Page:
Researchers from the Rovira i Virgili-IIPSV University , led by Professor Jordi Salas-Salvadó; from the University of Navarra , with Miguel Ángel Martínez-González in charge; and the Predimed consortium, in collaboration with Harvard University and the Broad Institute of the United States , have identified for the first time a metabolomic footprint (consisting of various metabolites circulating in the blood), related to adherence to the Mediterranean Diet. This metabolomic trace predicts the appearance of myocardial infarction and stroke. The work has just been published in the journal of the European Society of Cardiology.
The research team, made up of international experts in nutrition and metabolism, determined more than 300 metabolites in blood samples from 1,859 participants in the Spanish multicenter Predimed study, carried out in patients with high cardiovascular risk who received follow-up for an average of 5 years. and 6,868 participants from three large studies in the United States conducted in the health population (study of nurses and study of health professionals) with a follow-up of more than 15 years.
These participants knew, through dietary questionnaires (adherence scale), their level of compliance with the traditional Mediterranean dietary pattern. The innovation of the study consisted in identifying a set of metabolites, called "metabolic footprint" that were associated with the scale of adherence to the Mediterranean Diet. For this identification, artificial intelligence algorithms were used that identified 67 metabolites. This metabolomic footprint was identified in the Spanish population from the Predimed study and was validated in the United States population. The metabolomic footprint of the Mediterranean Diet includes both intake marker and effect metabolites.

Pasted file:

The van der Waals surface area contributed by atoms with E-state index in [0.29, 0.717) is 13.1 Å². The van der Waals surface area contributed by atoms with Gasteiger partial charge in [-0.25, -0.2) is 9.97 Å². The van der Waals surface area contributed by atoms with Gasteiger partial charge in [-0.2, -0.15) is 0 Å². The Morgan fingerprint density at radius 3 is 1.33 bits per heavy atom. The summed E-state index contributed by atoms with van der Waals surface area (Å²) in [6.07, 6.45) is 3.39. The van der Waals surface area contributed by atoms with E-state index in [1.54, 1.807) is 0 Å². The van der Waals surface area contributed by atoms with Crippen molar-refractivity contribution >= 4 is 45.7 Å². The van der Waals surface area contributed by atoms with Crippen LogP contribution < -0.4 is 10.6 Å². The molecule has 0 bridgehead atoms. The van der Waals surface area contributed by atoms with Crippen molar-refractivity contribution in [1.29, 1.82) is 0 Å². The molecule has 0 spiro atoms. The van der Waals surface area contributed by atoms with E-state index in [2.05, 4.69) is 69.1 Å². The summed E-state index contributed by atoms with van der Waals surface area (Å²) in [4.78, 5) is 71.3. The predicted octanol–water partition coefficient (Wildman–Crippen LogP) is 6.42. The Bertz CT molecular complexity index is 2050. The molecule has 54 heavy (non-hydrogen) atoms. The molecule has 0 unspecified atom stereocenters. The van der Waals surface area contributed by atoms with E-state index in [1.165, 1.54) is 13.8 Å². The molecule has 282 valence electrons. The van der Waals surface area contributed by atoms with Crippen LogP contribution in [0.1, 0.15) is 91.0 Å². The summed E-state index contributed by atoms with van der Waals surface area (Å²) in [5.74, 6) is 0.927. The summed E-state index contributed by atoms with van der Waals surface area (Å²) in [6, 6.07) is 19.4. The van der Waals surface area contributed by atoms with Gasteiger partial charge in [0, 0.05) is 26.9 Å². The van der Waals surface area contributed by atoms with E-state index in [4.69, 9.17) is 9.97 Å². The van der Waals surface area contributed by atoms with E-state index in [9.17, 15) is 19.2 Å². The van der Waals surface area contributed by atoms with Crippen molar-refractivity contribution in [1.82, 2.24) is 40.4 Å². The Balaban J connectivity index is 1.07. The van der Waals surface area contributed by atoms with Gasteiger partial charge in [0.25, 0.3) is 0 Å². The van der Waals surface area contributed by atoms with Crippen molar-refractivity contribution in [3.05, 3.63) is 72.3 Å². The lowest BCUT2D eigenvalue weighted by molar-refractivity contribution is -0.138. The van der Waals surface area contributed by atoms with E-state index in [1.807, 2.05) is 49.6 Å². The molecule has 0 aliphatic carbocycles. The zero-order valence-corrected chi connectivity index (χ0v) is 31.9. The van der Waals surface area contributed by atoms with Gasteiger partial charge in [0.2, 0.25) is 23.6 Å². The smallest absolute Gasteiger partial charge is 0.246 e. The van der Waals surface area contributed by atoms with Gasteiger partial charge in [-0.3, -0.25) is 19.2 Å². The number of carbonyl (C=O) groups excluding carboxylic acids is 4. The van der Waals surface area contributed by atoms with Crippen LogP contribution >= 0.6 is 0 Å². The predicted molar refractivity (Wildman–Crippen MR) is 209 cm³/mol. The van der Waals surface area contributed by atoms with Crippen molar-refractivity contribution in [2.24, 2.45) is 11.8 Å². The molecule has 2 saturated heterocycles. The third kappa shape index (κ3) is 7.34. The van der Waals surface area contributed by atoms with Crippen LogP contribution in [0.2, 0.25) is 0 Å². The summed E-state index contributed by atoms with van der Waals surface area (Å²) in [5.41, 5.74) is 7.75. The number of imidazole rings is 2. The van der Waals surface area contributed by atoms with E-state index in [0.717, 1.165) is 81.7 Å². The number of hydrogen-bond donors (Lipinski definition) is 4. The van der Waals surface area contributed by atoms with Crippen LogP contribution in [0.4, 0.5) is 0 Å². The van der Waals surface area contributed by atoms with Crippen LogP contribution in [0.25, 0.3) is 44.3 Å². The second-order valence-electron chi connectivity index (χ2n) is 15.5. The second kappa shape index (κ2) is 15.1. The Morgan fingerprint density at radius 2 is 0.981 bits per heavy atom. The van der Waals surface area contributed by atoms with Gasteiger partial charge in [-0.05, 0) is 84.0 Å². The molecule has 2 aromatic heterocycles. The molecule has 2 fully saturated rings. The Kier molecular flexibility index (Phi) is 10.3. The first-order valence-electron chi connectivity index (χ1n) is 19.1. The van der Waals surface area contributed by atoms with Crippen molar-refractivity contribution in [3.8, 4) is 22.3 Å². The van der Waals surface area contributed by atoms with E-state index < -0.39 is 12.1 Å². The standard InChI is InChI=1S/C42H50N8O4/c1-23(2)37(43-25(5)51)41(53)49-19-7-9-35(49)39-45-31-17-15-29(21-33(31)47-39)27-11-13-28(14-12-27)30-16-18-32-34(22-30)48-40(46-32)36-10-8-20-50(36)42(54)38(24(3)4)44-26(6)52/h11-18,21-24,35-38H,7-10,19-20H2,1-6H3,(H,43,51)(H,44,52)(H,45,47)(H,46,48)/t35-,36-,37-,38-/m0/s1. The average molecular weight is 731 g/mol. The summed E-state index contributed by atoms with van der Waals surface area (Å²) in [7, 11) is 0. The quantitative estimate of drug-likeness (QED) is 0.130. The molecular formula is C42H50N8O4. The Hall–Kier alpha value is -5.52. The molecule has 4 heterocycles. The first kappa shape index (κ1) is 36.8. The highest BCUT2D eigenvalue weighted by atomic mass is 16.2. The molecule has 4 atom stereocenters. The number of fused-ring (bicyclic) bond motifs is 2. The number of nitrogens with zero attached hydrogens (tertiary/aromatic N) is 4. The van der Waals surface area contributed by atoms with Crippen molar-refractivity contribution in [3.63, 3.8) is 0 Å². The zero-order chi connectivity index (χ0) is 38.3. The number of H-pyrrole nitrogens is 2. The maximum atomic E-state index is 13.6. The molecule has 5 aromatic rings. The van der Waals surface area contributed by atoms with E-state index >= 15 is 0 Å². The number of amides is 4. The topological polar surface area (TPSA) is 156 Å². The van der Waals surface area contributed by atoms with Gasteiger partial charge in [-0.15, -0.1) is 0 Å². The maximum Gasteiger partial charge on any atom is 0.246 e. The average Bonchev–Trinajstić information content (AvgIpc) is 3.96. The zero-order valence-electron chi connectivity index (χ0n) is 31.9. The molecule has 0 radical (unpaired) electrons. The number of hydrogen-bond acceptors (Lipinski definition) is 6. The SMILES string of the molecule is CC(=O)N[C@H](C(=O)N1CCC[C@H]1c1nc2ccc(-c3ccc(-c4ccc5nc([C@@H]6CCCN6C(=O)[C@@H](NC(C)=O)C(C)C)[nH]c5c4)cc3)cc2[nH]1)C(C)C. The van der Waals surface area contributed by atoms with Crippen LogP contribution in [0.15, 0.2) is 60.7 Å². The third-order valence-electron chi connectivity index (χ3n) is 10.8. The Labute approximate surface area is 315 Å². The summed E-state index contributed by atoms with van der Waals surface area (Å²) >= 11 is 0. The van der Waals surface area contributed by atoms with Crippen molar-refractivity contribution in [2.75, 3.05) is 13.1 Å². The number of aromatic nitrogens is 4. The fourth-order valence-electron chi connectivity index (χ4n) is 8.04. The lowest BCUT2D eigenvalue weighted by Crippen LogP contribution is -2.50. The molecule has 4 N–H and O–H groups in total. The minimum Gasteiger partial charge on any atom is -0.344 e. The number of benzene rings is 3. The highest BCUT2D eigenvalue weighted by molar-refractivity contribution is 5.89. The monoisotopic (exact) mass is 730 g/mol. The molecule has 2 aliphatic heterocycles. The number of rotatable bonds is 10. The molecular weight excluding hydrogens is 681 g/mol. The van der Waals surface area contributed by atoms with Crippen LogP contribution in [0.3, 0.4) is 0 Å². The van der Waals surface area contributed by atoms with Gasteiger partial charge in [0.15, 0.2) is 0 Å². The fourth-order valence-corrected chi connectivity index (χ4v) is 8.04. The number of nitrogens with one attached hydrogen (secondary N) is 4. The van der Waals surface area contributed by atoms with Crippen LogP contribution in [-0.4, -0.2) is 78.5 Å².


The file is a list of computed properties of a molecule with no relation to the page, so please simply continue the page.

Most importantly, this metabolomic footprint of the Mediterranean Diet largely predicted the possibility that an individual would develop myocardial infarction or stroke over time, both in the Predimed study participants and in the three participants American studies.
As reported by the Rovira i Virgili-IIPSV University, this is the first time that the metabolite footprint related to adherence to a dietary pattern such as the Mediterranean has been determined. This opens great doors when glimpsing possible metabolic pathways that explain the observed benefits of the Mediterranean Diet on health and disease in many studies. In addition, the identified metabolomic footprint promises to assess in a more objective and understandable way the adherence and metabolic response to the diet, and may be useful in the future to better individualize the diet to be followed for the prevention of the disease.
The researcher Jordi Salas-Salvadó, from the URV and the Pere Virgili Health Research Institute, co-coordinates, together with Harvard University and the University of Navarra, two projects financed by the National Institutes of Health of the Department of Health and Social Services of the United States. This has allowed this important finding among the multiple discoveries reported in the last five years in relation to different studies on metabolomics, cardiovascular disease and diabetes that are being developed in collaboration by researchers from the Predimed study belonging to CIBERobn, different Spanish universities and research centers. from our country with researchers from the United States, led by Professor Frank HU.